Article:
A few months ago, I looked at Halfords’ e-commerce site from a user experience perspective, and found it lacking in some areas.

A bit of tweaking has happened since, so it’s only fair to comment on the improvements that have been made…


Halfords has done away with the overpowering orange colour scheme and added more white space, which makes the site more appealing to look at, as well as easier to scan to find the relevant links.

Halfords homepage

The page also makes good use of space to promote its categories and latest offers, as well as providing links to advice about more products like sat nav systems and child car seats.

A larger, clearer site search box has been provided, which is another good improvement. According to stats, 30% of web shoppers will use this tool, while others will revert to searching if they have failed to find what they want.

I was also impressed with the clear links to customer services, details about delivery charges and other terms and conditions, displayed at the top of each page on the site.

Navigation / product categories

I found the navigation confusing last time, especially the labeling of product categories. Previously, clicking on the bikes section gave me options such as ‘bike clearance’ or ‘bike deals’.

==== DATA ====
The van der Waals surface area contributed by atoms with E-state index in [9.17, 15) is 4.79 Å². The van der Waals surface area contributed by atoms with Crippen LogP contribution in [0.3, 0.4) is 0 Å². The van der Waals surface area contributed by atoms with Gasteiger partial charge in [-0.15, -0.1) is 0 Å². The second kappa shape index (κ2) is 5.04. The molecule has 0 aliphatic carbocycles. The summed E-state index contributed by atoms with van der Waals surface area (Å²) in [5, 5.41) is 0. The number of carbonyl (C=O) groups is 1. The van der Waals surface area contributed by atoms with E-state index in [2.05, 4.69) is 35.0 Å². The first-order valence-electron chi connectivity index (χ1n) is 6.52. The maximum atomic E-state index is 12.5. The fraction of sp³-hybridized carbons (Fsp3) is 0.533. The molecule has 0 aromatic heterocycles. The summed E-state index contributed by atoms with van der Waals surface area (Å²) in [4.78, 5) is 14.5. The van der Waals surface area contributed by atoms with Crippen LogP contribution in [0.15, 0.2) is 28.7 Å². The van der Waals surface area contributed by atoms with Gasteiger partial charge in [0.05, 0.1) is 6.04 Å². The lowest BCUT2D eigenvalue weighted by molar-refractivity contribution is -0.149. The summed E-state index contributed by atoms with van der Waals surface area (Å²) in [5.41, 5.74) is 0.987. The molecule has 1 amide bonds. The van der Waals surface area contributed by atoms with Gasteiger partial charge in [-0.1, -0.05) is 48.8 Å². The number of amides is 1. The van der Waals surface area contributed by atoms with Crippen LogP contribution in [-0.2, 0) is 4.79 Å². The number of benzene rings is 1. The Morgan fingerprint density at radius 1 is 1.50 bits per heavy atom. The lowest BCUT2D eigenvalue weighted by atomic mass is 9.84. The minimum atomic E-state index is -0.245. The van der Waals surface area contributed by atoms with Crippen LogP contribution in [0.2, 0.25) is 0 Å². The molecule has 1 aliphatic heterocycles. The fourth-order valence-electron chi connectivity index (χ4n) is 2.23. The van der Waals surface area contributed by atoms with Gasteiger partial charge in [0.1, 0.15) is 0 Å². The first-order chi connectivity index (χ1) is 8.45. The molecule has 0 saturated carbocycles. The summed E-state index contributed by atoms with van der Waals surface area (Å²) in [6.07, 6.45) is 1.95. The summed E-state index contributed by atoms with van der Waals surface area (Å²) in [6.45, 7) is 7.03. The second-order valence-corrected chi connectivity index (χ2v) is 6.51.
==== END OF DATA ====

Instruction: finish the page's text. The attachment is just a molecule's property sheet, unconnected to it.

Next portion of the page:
Now the labeling is much clearer; categories like ‘adult bikes’ and ’kids bikes’ are what shoppers will be looking for, while the sub-categories now also make more sense.

Halfords product categories

To make it easier, users now have more filtering options, and can search by brand, frame size, price range and more. A big improvement.

Product pages

The product pages were OK last time, and contained all the price and delivery information shoppers would expect, but Halfords has managed to add more useful features this time.

Product photos are better and more technical information has been added, while user reviews have also been added to the page, which is always a good idea to help customers decide on a purchase, as well as increasing trust in the website and products.

Another useful innovation is this Q&A section, which gives customers a chance to ask specific questions about a product, which are answered by other users. This is a good idea, though the answers would carry more weight if answered or at least checked and approved by Halfords staff.

Halford product pages Q&A


The site is a big improvement on what came before, but there are still a few niggles.

The checkout process remains unenclosed; the navigation bar is visible throughout so customers could easily skip out of the process. Removing links to other areas of the site should focus the customer’s mind on the purchase and reduce checkout abandonment rates.

Halfords checkout

Also, Halfords, though it has logos trumpeting the fact that it was a top ten Hitwise site in April, doesn’t provide any third party verification logos to reassure customers about server security to ensure customers that they can shop safely on the site.

Related research:

Usability and User Experience Report 2007

Online Shopping and Credit Crunch Survey Report

Related articles:
Ten ways to improve online checkouts
Establishing trust in the buying process